Enderby’s Woman of the Year 2011, Lorraine Powell, was selected for her inspirational community service through her work as a pastor and volunteer.
“I was quite surprised by it all,” said Powell of the award, which was presented at the Enderby Women in Business meeting in October.
Powell, who is currently president of McKenzie Camp on Mabel Lake, grew up on a farm near Cupar, Sask., where she was active in the Girl Guides, an interest she kept up, eventually becoming a Guide commissioner.
Powell knew that women could be pastors because Lydia Gruchy, the first woman to be ordained in the United Church in Canada, served in Cupar. Still, Powell never imagined that the ministry would be her own future calling.
She studied accounting, married and was then widowed with five young children.
“I took some university courses then. The learning was wonderful,” she said. She married Art Powell, who had one child and kept busy with their family of six and in the church.
“I had a calling to the ministry and others confirmed that I would be able to do it. My husband was very supportive. I could never have done it without his support. At one point there were five of us in the family going to university.”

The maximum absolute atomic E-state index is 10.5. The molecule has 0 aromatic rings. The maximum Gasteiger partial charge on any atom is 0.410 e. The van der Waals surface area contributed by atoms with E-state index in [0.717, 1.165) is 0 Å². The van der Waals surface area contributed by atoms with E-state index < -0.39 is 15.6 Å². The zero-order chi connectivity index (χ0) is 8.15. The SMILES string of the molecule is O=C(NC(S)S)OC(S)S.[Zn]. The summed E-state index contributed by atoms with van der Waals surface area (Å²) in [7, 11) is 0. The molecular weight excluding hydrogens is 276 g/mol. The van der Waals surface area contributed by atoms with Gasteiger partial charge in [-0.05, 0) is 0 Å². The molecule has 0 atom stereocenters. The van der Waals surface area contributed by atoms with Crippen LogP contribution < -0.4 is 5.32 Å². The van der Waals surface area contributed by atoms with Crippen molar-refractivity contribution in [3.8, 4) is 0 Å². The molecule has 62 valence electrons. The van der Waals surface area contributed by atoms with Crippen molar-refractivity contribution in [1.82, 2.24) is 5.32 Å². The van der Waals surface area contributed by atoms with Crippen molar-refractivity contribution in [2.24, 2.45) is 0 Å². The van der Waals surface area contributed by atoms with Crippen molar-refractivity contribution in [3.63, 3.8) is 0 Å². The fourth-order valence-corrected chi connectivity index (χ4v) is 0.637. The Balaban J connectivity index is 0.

Powell went to seminary in Vancouver and then did four more years of university while working with inner-city ministries. Her first posting was to Kitimat Village, a small fishing community in Northern B.C. for four years, followed by three years in Vulcan, Alta. She then came to Armstrong for five years and to Vernon for a year before she retired to work full time at McKenzie Camp. She had been involved with the camp in various ways since 1982 when she and her family moved to Enderby.
“Every community is unique and special. I love the people and I still keep in touch with many of them,” she said. “The camp is special because we can see the difference it makes in children’s lives.”
Powell is now active in St. Andrew’s Church in Enderby where she sings in the choir and teaches Sunday School. She is a member of The Shuswap Inclusion Project, which looks at ways of dealing with racism and hate and new kinds of relationships between communities and with First Nations.
She has also been part of residential school alternative dispute resolution where there was evidence for a court case but the parties involved choose this method of resolution.
“All parties talk and listen. It’s a hard, hard thing to hear their stories but it has been an honour and a privilege and really humbling to be part of that,” Powell said, her voice emotional. “This is helping individuals one at a time. Each one of us wants to do what we can do to make a difference in the world. I do these things because I care.”